The coastal city of Xiamen in Fujian province－the nearest mainland city to Taiwan－is taking the lead in offering favorable policies to improve the lives of Taiwan residents who work or run businesses on the mainland.
By the end of last year, 120,000 Taiwan residents, including 2,400 students, were living in Xiamen, and 195 were recognized as high-end talents by the city, according to the local government.
Huang Kai-yun, who ran a music school in Taiwan for about 20 years, decided to move her business to Xiamen after visiting the city in 2016.
"I was attracted by the musical atmosphere and the many families who wanted to give their children a musical education. I also saw the difference in educational methods between the two sides, so I wanted to bring my music school to the mainland," she said.
At the end of 2016, Huang received a one-time subsidy of 80,000 yuan ($11,700) for starting a company in the mainland, along with a monthly subsidy of 6,000 yuan to cover the cost of renting premises.
"Starting a business in an unfamiliar place is not an easy task, but the help I received from the local government confirmed my decision," said Huang, who has now launched a second music school in Xiamen.
Technological talent from Taiwan has also been introduced to help boost scientific research and innovation in the city.
For example, San'an Optoelectronics Co has about 400 employees from Taiwan, with many being high-tech talents in the LED industry who have brought technologies and research experience to the company.
Senior engineer Hsu Chenko joined the company's branch in Wuhu, Anhui province, in 2008, and became the technical director of the headquarters in Xiamen in 2013.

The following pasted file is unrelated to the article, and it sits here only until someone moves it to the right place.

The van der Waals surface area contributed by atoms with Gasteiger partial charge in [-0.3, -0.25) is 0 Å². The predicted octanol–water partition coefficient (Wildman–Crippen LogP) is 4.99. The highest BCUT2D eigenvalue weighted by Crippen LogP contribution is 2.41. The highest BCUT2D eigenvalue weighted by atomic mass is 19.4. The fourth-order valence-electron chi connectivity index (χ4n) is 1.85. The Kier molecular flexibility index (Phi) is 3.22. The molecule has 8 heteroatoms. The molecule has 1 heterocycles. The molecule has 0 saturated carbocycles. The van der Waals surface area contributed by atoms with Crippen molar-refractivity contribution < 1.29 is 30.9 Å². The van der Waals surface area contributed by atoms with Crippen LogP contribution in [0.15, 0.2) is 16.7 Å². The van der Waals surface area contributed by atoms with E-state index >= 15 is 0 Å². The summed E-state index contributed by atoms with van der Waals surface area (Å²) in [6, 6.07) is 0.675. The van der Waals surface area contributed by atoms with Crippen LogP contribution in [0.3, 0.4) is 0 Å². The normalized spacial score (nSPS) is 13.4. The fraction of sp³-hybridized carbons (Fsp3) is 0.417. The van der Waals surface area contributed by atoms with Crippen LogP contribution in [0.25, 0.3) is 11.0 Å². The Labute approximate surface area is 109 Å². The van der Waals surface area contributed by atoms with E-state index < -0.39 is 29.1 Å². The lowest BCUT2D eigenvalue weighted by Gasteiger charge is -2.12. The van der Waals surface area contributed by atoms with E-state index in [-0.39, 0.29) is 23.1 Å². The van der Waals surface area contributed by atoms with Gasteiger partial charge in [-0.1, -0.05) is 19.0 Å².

"I was the first person from Taiwan in the company, and I thought it was a good opportunity because the company was growing and the mainland offered various living and working subsidies," the 46-year-old said.
High-end talent from Taiwan employed in Xiamen and recognized by the local government can now receive a work subsidy of 1.2 million yuan, and the policy is more favorable than those offered by authorities on the island or countries overseas, he added.
"I recommend young people from Taiwan who want to work in the mainland to come here as early as possible; they can even attend mainland colleges to adapt earlier," said Hsu, who has introduced many people to the opportunities in Xiamen.
The arrival of people from the island with technical experience to work in the mainland saw Xiamen start a system of professional appraisal which is used to assess salaries and working conditions.
Chang Gung Hospital, a medical brand from Taiwan, opened premises in Xiamen in 2008. Many of the physicians come from the island, and 17 of them have been awarded honorary titles by the mainland authorities to cement their standing in the local community.
Hu Chia-jui, 40, who joined the hospital in 2009 after graduating from the Medical School at Peking University, said the policies make people feel secure so they can concentrate on their careers.
"Doctors from the two sides have their own advantages and can learn from each other. Those from Taiwan usually have a stronger sense of service, which is welcomed in Xiamen," he said.
"There are good opportunities in the mainland and also competition. The mainland's medical development has made a lot of progress and the people work very hard."